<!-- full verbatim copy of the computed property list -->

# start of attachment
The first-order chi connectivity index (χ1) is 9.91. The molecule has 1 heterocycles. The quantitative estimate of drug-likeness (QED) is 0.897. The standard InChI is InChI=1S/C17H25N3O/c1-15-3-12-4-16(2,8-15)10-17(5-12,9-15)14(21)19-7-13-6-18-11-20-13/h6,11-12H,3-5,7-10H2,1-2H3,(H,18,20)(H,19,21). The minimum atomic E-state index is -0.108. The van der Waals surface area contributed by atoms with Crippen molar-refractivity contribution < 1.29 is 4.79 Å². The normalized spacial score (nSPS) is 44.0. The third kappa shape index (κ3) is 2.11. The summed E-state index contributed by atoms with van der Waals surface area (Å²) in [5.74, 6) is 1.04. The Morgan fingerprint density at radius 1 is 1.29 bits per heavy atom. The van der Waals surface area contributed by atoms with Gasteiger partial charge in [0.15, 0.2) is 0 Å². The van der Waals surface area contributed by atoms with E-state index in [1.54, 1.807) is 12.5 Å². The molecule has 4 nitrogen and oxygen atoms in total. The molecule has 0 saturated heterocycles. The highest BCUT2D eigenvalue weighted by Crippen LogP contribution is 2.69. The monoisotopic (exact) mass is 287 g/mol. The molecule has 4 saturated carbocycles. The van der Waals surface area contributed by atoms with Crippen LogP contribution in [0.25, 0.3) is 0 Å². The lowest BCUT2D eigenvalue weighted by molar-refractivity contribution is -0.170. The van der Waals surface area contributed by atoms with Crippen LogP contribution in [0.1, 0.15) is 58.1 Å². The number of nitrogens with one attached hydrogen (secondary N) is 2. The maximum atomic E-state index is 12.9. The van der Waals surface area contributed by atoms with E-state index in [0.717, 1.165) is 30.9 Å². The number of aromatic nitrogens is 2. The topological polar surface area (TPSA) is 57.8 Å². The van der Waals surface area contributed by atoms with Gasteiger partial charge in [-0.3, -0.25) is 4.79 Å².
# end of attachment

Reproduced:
The first-order chi connectivity index (χ1) is 9.91. The molecule has 1 heterocycles. The quantitative estimate of drug-likeness (QED) is 0.897. The standard InChI is InChI=1S/C17H25N3O/c1-15-3-12-4-16(2,8-15)10-17(5-12,9-15)14(21)19-7-13-6-18-11-20-13/h6,11-12H,3-5,7-10H2,1-2H3,(H,18,20)(H,19,21). The minimum atomic E-state index is -0.108. The van der Waals surface area contributed by atoms with Crippen molar-refractivity contribution < 1.29 is 4.79 Å². The normalized spacial score (nSPS) is 44.0. The third kappa shape index (κ3) is 2.11. The summed E-state index contributed by atoms with van der Waals surface area (Å²) in [5.74, 6) is 1.04. The Morgan fingerprint density at radius 1 is 1.29 bits per heavy atom. The van der Waals surface area contributed by atoms with Gasteiger partial charge in [0.15, 0.2) is 0 Å². The van der Waals surface area contributed by atoms with E-state index in [1.54, 1.807) is 12.5 Å². The molecule has 4 nitrogen and oxygen atoms in total. The molecule has 0 saturated heterocycles. The highest BCUT2D eigenvalue weighted by Crippen LogP contribution is 2.69. The monoisotopic (exact) mass is 287 g/mol. The molecule has 4 saturated carbocycles. The van der Waals surface area contributed by atoms with Crippen LogP contribution in [0.25, 0.3) is 0 Å². The lowest BCUT2D eigenvalue weighted by molar-refractivity contribution is -0.170. The van der Waals surface area contributed by atoms with Crippen LogP contribution in [0.1, 0.15) is 58.1 Å². The number of nitrogens with one attached hydrogen (secondary N) is 2. The maximum atomic E-state index is 12.9. The van der Waals surface area contributed by atoms with E-state index in [0.717, 1.165) is 30.9 Å². The number of aromatic nitrogens is 2. The topological polar surface area (TPSA) is 57.8 Å². The van der Waals surface area contributed by atoms with Gasteiger partial charge in [-0.3, -0.25) is 4.79 Å².